Prof. Niaz Zaman (of Dhaka) and the multifaceted Asif Farrukhi (of Karachi) have jointly edited Fault Lines, a book of excellent short stories centred around 1971. Many of these stories were translated from Bengali, Hindi, and Urdu into English for this publication from Bangladesh, now available at T2F courtesy OUP.
Along with respected Urdu writer Intizar Husain - flown in from Lahore by T2F to attend the launch of the book in Pakistan and
a later evening to be devoted to his
writings, alone - both
Editors, whose own stories also appear in the collection, were present on the evening of the 11th May for an event that was the first of a series of happenings
to celebrate T2F's birthday.
Reading Fault Lines was not easy for me, partly because it brought back so much to mind. Actually, the very first time I opened it to a page at random, I was confronted by a few lines that made me put the book down, numbed.
"Baby, there's blood on your finger. Did you hurt yourself?"
"No ... I did not hurt myself", the little girl says.
"Okay, but let me wash it away."
"NO! I won't let you wash it! It's my mother's blood."
It took me a few days to muster enough courage to start reading it again. And those opening lines from Masood Ashar's Versions of Truth still haunt me.
While Bangladeshi writing is full of references, in works of fact and
fiction, to those horrible
days Pakistani prose has been very skimpy on the subject - with the occasional story sometimes being treated allegorically (e.g., Forklift 352
by Asad Mohammad Khan - included in this book and read out in the original Urdu by him at the launch). Admittedly, references in poetry from Faiz, Jalib, Faraz and others have been more direct.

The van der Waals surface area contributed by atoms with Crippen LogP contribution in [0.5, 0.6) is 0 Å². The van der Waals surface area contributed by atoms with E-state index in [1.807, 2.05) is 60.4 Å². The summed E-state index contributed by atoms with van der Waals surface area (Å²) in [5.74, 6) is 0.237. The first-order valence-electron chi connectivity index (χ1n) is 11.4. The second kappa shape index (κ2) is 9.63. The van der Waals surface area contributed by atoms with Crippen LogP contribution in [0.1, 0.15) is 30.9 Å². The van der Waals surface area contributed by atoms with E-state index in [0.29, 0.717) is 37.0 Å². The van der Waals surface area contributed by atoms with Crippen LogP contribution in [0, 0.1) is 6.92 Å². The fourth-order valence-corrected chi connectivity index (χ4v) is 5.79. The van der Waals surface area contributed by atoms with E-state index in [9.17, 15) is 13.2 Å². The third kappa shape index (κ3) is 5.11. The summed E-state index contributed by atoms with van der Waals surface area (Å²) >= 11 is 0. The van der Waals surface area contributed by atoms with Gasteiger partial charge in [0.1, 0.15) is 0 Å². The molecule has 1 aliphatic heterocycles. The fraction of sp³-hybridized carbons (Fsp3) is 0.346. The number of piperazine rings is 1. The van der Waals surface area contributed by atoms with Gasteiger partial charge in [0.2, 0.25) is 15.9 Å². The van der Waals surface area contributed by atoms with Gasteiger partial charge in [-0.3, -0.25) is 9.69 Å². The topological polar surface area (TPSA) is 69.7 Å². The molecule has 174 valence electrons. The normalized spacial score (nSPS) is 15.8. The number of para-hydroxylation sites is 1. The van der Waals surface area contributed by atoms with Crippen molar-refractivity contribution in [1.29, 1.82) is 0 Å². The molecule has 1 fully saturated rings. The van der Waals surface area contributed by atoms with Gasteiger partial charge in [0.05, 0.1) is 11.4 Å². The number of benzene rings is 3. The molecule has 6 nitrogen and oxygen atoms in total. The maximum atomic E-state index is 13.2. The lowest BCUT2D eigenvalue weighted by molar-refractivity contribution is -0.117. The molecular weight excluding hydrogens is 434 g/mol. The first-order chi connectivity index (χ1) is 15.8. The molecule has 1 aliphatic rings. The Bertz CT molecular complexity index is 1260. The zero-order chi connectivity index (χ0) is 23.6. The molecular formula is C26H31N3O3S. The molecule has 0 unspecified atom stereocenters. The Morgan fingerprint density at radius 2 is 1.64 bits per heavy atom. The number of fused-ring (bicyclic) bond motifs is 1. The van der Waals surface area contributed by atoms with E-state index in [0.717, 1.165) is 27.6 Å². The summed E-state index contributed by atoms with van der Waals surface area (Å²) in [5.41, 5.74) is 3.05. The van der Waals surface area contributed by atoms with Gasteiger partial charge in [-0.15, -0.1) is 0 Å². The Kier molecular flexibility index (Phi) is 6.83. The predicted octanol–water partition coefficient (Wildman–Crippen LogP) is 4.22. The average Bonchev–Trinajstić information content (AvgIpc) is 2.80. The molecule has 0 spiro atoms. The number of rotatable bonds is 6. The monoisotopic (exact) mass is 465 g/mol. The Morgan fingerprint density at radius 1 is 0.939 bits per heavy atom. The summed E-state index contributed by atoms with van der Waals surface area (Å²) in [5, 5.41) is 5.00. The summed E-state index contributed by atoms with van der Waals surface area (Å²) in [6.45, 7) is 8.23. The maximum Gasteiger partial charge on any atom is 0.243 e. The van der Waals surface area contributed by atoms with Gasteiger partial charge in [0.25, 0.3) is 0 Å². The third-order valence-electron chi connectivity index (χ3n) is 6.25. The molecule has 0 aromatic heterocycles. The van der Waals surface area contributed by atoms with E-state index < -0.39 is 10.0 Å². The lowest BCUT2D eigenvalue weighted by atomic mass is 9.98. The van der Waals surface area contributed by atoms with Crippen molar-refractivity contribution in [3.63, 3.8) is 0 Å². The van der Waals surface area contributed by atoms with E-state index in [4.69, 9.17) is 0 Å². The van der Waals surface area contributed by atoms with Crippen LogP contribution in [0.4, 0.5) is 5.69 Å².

The question that is often asked - and was brought up again that evening - is how/why did people in 'West' Pakistan "let it happen" and "not raise a voice". The stock answer has been "We did not know..." (an answer that was also partly supported
by Shuja Nawaz during my interview of him about his intriguing book, more about which later in this post). So, Muneeza Shamsie's statement "We knew
- and said
so to others. But nobody wanted to hear
..." came as a twist that led to numerous discussions within smaller groups after the event. (One of many interesting discussions on 1971 by today's youth has been also triggered through Jamash's coverage
of the launch.)
There were, as was to be expected, conflicting views. While most of the audience generally felt that the Army had been brutal, there were still a few - including a conscientious objector from the armed forces who had refused to fight and returned to 'West' Pakistan - who believed that events before the 'army action' (what a mild euphemism for a bloody genocide!) had reached a pinnacle with the merciless killings of Biharis (someone suggesting a figure of ten thousand in a single incident). It was this, they held, that had resulted in the violent (though regrettable) reaction of the Army. Khalid Ahmad, of stage and TV fame, was not willing to buy this and countered with an argument: If the lives of Biharis were so important, why has Pakistan not ever considered accepting their repatriation? The reasons, he felt, were entirely different and pre-planned. This view was partially reinforced when Prof. Niaz - a Punjabi who lives in Dhaka with her Bengali husband and, thus, with access to the thinking of both sides - said that contacts in the army had told her, well before that tragic March, that war was on the cards and preparation were in full swing.